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Effective uptake of submicrometre plastics by crop plants via a crack-entry mode


Most microplastics are emitted, either directly or via the degradation of plastics, to the terrestrial environment and accumulate in large amounts in soils, representing a potential threat to terrestrial ecosystems. It is very important to evaluate the uptake of microplastics by crop plants because of the ubiquity of microplastics in wastewaters often used for agricultural irrigation worldwide. Here, we analyse the uptake of different microplastics by crop plants (wheat (Triticum aestivum) and lettuce (Lactuca sativa)) from treated wastewater in hydroponic cultures and in sand matrices or a sandy soil. Our results provide evidence in support of submicrometre- and micrometre-sized polystyrene and polymethylmethacrylate particles penetrating the stele of both species using the crack-entry mode at sites of lateral root emergence. This crack-entry pathway and features of the polymeric particles lead to the efficient uptake of submicrometre plastic. The plastic particles were subsequently transported from the roots to the shoots. Higher transpiration rates enhanced the uptake of plastic particles, showing that the transpirational pull was the main driving force of their movement. Our findings shed light on the modes of plastic particle interaction with plants and have implications for crops grown in fields contaminated with wastewater treatment discharges or sewage sludges.

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Fig. 1: Accumulation of 0.2 μm fluorescently labelled PS beads by wheat plants.
Fig. 2: Accumulation of 0.2 μm fluorescently labelled PS beads by lettuce.
Fig. 3: SEM images of 0.2 μm PS bead localization in the root, stem and leaf of a wheat plant.
Fig. 4: SEM images of 0.2 μm PS bead localization in the root and leaf of a lettuce plant.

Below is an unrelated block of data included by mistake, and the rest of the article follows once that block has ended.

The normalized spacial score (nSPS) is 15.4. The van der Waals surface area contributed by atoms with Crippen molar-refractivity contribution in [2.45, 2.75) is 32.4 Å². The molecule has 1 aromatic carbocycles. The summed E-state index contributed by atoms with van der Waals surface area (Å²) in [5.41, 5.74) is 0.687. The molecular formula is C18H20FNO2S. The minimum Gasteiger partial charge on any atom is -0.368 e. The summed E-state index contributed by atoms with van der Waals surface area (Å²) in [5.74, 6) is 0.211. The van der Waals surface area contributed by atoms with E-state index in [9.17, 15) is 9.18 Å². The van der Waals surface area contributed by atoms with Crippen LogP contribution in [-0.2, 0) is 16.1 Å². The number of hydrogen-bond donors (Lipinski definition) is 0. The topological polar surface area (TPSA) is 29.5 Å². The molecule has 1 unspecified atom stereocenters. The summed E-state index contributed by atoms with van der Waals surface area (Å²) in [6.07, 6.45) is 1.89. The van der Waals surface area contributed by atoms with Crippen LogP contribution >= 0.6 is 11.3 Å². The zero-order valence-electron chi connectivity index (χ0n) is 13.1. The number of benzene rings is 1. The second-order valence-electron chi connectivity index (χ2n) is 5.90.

Fig. 5: SEM images of 2.0 μm PS microbead localization in the root, stem and leaf of a wheat plant.
Fig. 6: SEM images of 2.0 μm PS bead localization in the root and leaf of a lettuce plant.

Data availability

The data that support the findings of this study are available in the paper and its Supplementary Information or from the corresponding author upon request.


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We acknowledge the financial support by the National Nature Science Foundation of China (grant nos 41877142 and 41991330), the Key Research Program of Frontier Sciences, CAS (grant no. QYZDJ-SSW-DQC015) and the External Cooperation Program of BIC, Chinese Academy of Sciences (grant no. 133337KYSB20160003). We thank P. Christie from the Institute of Soil Science, Chinese Academy of Sciences, China, for contributing to language polishing.

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Authors and Affiliations



Y.L. managed the whole project, designed all the experiments and jointly wrote the manuscript. L.L. conducted the uptake experiments and wrote the manuscript. R.L. inspected the plant tissue using a confocal laser scanning microscope and collected the images. N.Y. and J.Y. examined the samples with a scanning electron microscope and collected the images. R.L. and Y.Z. conducted the X-ray computed microtomography using a high-resolution X-ray computed microtomography system. Q.Z. and N.Y. analysed the mechanical properties of the PS beads using a Dimension Icon atomic force microscope system and collected the images. W.J.G.M.P. and C.T. helped with the manuscript revising and data analysis.

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Correspondence to Yongming Luo.

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Li, L., Luo, Y., Li, R. et al. Effective uptake of submicrometre plastics by crop plants via a crack-entry mode. Nat Sustain 3, 929–937 (2020).

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